The austere trappings of Martha Stewart Living and Real Simple magazine have no influence upon the woman who owns and wears at least one big, 45-percent-cotton/55 percent-ramie Made-in-China Christmas sweater covered with candy canes and holly and ice skaters and Santas and teddy bears. For her, less is not more. (Meryl Streep's cancer-stricken character in the movie "One True Thing" protests when her emotionally distant, academic husband feels she's overdoing the holidays: "Less is not more," she says. "More is more." It is clear that this is a Christmas sweater woman. She dies.)
Does the sweater have a Rudolph reindeer knitted across it, with a nose that actually lights up? You bet. It will no doubt be worn by the woman who will drag you kicking and screaming into the joyeux realm, and maybe you'd be better off if you just shut up and go along. Her sweater commands it.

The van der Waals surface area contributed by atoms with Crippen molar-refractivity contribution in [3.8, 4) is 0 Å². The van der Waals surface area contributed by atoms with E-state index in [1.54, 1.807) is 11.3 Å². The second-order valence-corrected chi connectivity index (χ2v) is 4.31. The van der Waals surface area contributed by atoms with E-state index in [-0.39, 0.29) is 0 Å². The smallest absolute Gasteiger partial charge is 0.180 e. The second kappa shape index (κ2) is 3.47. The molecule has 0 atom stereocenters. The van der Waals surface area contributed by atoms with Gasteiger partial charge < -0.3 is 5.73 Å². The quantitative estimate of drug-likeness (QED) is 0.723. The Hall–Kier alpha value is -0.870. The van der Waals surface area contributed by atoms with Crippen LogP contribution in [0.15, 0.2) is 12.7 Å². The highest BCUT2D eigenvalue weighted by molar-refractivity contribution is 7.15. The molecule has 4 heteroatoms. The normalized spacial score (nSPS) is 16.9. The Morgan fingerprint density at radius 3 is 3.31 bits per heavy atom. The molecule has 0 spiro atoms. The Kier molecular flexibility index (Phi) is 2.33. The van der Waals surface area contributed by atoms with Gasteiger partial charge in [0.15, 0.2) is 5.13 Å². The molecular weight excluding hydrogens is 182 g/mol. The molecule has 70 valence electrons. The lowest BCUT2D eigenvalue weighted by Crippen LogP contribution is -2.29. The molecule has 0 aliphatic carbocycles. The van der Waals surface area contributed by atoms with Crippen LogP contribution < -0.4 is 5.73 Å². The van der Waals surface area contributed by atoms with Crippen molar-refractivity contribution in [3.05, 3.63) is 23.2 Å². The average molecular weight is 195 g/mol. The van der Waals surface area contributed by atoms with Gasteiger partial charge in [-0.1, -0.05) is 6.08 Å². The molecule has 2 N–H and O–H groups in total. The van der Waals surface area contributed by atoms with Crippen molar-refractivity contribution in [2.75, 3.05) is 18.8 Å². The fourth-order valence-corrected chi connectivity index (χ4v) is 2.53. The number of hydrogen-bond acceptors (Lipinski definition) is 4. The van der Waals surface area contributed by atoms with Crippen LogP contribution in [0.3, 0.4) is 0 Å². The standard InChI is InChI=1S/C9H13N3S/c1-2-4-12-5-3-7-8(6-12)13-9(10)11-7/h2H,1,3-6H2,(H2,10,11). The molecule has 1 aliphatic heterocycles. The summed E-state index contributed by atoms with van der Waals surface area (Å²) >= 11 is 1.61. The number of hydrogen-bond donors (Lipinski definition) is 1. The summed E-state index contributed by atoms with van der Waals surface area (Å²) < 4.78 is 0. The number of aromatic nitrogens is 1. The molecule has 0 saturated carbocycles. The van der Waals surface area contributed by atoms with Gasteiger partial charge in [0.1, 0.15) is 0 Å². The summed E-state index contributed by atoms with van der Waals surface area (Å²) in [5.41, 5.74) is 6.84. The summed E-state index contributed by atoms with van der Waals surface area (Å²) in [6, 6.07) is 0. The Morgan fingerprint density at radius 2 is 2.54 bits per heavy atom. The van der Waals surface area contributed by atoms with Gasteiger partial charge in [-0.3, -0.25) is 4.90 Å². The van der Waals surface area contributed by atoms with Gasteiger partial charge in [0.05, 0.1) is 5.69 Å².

The world needs, in a strange way, women in garish Christmas sweaters. It is the final touch of enforced happiness that the season brings. When you see women wearing them, it's like seeing the actual angels who are in charge of graciousness.
These are the women who make the whole office participate in Secret Santa, or leave a tray of divinity by the fax machine. This is the woman who is shoving her sophomores through "Beowulf" and has decided to bring red and green popcorn balls to class today, and skip the vocabulary quiz.
Christmas sweaters are a little fix in the addiction to decorating. The house is done inside and out, the annual family newsletter is bubble-jet laser-printed and inserted into all the cards, which are addressed and stamped, and there's even a wreath on the grille of the Ford Expedition. Now, says the Christmas sweater woman to herself, it's time to decorate me. (Because the dog is hiding.)
The woman in the Christmas sweater has carried holiday spirit farther than it should go, but luckily she lives in the Free World, where there is no such thing as too much Christmas. What we think about other people's Christmas sweaters goes politely unexpressed. Maybe all of December is a huge fashion mistake, an exercise in extreme bad taste, a common horror. With no room for critics, it triumphs over all darkness: I like your sweater.